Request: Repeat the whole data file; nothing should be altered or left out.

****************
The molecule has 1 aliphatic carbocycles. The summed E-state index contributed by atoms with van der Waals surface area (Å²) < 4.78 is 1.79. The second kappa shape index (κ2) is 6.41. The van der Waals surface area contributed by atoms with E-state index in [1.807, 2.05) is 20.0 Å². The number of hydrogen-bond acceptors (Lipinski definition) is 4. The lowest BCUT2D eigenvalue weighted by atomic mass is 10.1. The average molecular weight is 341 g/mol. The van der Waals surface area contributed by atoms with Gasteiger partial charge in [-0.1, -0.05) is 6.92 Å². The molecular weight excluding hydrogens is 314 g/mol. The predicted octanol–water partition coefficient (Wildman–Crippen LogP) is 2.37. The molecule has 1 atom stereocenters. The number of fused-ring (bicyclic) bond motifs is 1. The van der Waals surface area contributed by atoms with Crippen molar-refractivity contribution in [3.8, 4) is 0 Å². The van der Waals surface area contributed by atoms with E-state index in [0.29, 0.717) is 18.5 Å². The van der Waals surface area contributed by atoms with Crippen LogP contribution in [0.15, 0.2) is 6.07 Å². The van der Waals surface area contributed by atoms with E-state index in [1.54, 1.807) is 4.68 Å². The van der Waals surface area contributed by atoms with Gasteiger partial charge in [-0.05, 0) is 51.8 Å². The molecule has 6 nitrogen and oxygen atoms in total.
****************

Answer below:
The molecule has 1 aliphatic carbocycles. The summed E-state index contributed by atoms with van der Waals surface area (Å²) < 4.78 is 1.79. The second kappa shape index (κ2) is 6.41. The van der Waals surface area contributed by atoms with E-state index in [1.807, 2.05) is 20.0 Å². The number of hydrogen-bond acceptors (Lipinski definition) is 4. The lowest BCUT2D eigenvalue weighted by atomic mass is 10.1. The average molecular weight is 341 g/mol. The van der Waals surface area contributed by atoms with Gasteiger partial charge in [-0.1, -0.05) is 6.92 Å². The molecular weight excluding hydrogens is 314 g/mol. The predicted octanol–water partition coefficient (Wildman–Crippen LogP) is 2.37. The molecule has 1 atom stereocenters. The number of fused-ring (bicyclic) bond motifs is 1. The van der Waals surface area contributed by atoms with Crippen molar-refractivity contribution in [3.8, 4) is 0 Å². The van der Waals surface area contributed by atoms with E-state index in [0.29, 0.717) is 18.5 Å². The van der Waals surface area contributed by atoms with Crippen LogP contribution in [0.15, 0.2) is 6.07 Å². The van der Waals surface area contributed by atoms with E-state index in [1.54, 1.807) is 4.68 Å². The van der Waals surface area contributed by atoms with Gasteiger partial charge in [-0.05, 0) is 51.8 Å². The molecule has 6 nitrogen and oxygen atoms in total.